Waiting for the New Normal
Christopher Smit and Jill Vyn
September 29, 2020
Tom Petty said it best – “The waiting is the hardest part.”
As 2020 creeps closer to its ending, the things we are waiting for are piling up: a vaccine, racial justice, a political process devoid of bitterness, community healing, and some semblance of “normal life.” Of course, “normal” doesn’t mean much anymore, nor has it ever been anything but a hierarchical concept placed on reality by those who hold the majority. Nonetheless, we wait for normal to return and offer us all the comfort and confidence we once had.
Disabled people have been pushing against the normalized systems that define their realities for decades. For us, normal has become too hard to handle. In normal life, for example, disabled people face a medical infrastructure that enforces compliance rather than conversation; an economic system that (when the paperwork is correct) pays for healthcare and caregiving as long as you don’t make more than $16,753 (as of 2018), a fact that inextricably links disability to poverty; bad media representations that negatively affect the imaginations of its viewers; insufficient transportation options; lack of employment; unprecedented and unchecked discrimination and abuse from the hands of police officers; a misunderstanding that physical accessibility takes precedence over other, rarely discussed, social, emotional, and political access; and a social imagination that continues to devalue the contributions of the disability community.
At the start of the pandemic we began listening to the stories of our community. We reached out to disabled people from all over the world and asked them to tell us their COVID19 stories – My Dearest Friends Project has grown into a collection of testimonies of how virus life was really awful. The pandemic has intensified issues of isolation, feelings of being shut out of communities, and not being heard. It has created a real fear of the medical community, many of whom were focused on rationing rather than problem-solving. And of course, as the news began to report almost immediately, disabled people, especially those living in congregated settings (nursing homes, group homes, etc.) were dying in astonishing numbers.
But we also heard a person with autism speak about how social isolation has added a measured sense of quietness and control to her life. In our podcast with Patricia Kalidonis, founder of the Socially Distant Artists Residency, she said “…I started working remotely in early March, and I suddenly felt like I had a whole bunch of energy in the evenings because I wasn’t commuting and exhausting myself.”
Many of our interviewees, with their tongues firmly planted in their cheeks, used the phrase, “welcome to my world!” when referring to nondisabled people complaining about not being able to leave their homes and get haircuts, see a movie, or go to the grocery store. This was followed by a hope that nondisabled folks would begin to empathize, or at least commiserate, with the experiences of disability that surround them.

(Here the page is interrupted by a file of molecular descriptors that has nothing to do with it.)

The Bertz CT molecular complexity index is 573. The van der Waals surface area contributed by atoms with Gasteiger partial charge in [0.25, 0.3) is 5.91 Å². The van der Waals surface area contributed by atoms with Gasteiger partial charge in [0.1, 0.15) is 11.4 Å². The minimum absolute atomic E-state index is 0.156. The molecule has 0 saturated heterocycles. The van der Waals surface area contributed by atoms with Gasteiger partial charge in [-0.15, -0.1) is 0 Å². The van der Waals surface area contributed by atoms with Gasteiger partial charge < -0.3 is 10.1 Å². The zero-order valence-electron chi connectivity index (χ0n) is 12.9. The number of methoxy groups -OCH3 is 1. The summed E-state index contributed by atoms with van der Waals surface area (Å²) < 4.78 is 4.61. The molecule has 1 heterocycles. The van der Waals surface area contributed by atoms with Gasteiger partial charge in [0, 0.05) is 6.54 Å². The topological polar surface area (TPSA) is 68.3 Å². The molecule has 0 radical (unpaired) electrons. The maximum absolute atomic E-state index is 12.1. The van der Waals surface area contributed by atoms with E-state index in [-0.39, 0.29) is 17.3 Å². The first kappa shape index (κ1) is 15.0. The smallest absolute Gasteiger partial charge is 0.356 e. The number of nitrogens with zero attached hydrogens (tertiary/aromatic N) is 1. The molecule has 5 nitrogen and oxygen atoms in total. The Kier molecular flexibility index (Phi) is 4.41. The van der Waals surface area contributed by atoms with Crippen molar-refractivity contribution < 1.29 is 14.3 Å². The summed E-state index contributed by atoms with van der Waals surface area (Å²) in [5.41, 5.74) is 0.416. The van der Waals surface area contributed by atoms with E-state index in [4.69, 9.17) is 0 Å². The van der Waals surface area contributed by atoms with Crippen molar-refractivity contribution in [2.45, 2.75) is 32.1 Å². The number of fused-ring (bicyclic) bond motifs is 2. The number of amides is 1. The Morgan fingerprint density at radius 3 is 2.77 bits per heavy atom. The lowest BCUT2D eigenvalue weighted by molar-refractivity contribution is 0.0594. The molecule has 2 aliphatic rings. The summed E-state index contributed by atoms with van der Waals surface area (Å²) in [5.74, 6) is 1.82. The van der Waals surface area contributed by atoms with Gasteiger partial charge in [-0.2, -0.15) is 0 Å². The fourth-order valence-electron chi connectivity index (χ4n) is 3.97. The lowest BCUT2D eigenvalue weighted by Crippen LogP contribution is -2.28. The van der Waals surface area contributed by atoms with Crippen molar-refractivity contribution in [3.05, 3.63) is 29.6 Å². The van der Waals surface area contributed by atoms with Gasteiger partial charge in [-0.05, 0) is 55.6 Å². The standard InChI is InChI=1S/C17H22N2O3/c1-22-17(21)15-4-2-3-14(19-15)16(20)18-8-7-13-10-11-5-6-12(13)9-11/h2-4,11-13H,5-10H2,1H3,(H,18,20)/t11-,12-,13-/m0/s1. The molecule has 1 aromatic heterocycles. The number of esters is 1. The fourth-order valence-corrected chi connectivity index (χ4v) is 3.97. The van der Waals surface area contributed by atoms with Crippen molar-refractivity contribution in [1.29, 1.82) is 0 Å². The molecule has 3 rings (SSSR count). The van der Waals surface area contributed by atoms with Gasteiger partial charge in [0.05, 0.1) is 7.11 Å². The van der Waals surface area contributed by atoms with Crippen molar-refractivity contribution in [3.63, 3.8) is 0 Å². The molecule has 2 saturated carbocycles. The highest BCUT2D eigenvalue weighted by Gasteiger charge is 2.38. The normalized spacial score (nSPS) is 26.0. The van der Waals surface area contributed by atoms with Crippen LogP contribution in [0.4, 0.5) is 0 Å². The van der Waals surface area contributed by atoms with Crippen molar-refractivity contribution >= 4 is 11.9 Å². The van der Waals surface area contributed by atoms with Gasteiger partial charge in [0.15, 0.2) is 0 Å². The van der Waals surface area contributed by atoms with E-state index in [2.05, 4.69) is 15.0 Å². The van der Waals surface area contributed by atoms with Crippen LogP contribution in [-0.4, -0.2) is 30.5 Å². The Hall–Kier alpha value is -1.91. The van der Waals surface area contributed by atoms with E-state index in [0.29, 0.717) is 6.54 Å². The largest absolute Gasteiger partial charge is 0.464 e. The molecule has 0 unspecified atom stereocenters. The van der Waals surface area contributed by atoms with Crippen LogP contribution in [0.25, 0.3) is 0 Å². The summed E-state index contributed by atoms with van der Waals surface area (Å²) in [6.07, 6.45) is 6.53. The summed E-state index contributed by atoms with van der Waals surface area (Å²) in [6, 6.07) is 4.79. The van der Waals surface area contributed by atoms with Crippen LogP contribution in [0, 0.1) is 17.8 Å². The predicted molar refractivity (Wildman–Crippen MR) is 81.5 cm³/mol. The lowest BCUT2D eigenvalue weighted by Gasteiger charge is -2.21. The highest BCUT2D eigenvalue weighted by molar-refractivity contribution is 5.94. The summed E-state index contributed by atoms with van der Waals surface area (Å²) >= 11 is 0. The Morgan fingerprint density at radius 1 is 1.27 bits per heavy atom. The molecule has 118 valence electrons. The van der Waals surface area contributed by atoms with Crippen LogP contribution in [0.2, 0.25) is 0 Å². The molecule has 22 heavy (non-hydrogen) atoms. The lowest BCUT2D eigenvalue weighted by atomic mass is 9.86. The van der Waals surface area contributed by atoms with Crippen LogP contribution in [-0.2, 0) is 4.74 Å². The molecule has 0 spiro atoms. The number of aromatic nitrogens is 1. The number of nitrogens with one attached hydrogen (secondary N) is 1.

Most importantly, we have heard an almost celebratory yelp from those disabled folks who have been able to find work more prevalently due to new acceptance of off-site employment. The mobile nature of pandemic life flattens the world just that much more so that disabled employees can have more access to jobs that were never a possibility.
In short, while pandemic life has intensified certain negative elements of the lived experience of disability, it has also, paradoxically perhaps, created an environment in which people once marginalized by the built environment and societal structures that surround them are now able to flourish and contribute.
You’ve probably heard friends and colleagues bemoan the fact that they are busier now than they have ever been. Without having to factor in transition times, driving, and other “nonessential” time fillers that occur in professional settings, meetings can be more efficient, convenient, and (for some) more abundant. We are realizing the toll it takes to be “available” at the drop of a hat.
See it another way – for some disabled people, Zoom has literally become a Time Machine able to transport them from a life filled with disconnect to one that is rich and full and productive. No longer the only person asking for permission to work from home, the disability community has felt the pressures of being singled out fall away. This does not surprise us. We’ve known the promise of technology for some time now. The Internet has given us a flat world upon which we have gathered our community, shared our manifestoes, monitored those who monitor us, and shared a message of self-actualization. These meetings that everyone complains about? We’ve been waiting for them.
It’s tricky, for sure, to look at pandemic life as offering something positive. And indeed, most of the social stresses of our current social predicament are felt by all of us, disabled or not. But as we wait for that moment for “normal” to return, it might behoove us to take heed of the following truth – that many of us are hoping that this “normal” might include new spaces and paces.
The new normal has the potential to witness lessons learned from a time period in which technology and communications brought us together like never before. The new normal will allow disabled people to contribute to the professional and personal cultures we create. The new normal won’t always ask what can be done for disabled people, but instead what disabled people can do for the greater good.
As we all wait together for the promises of post-pandemic life let’s be sure to not forget the things it’s given us that we should keep hold of.
[Journal image by Patricia Kalidonis]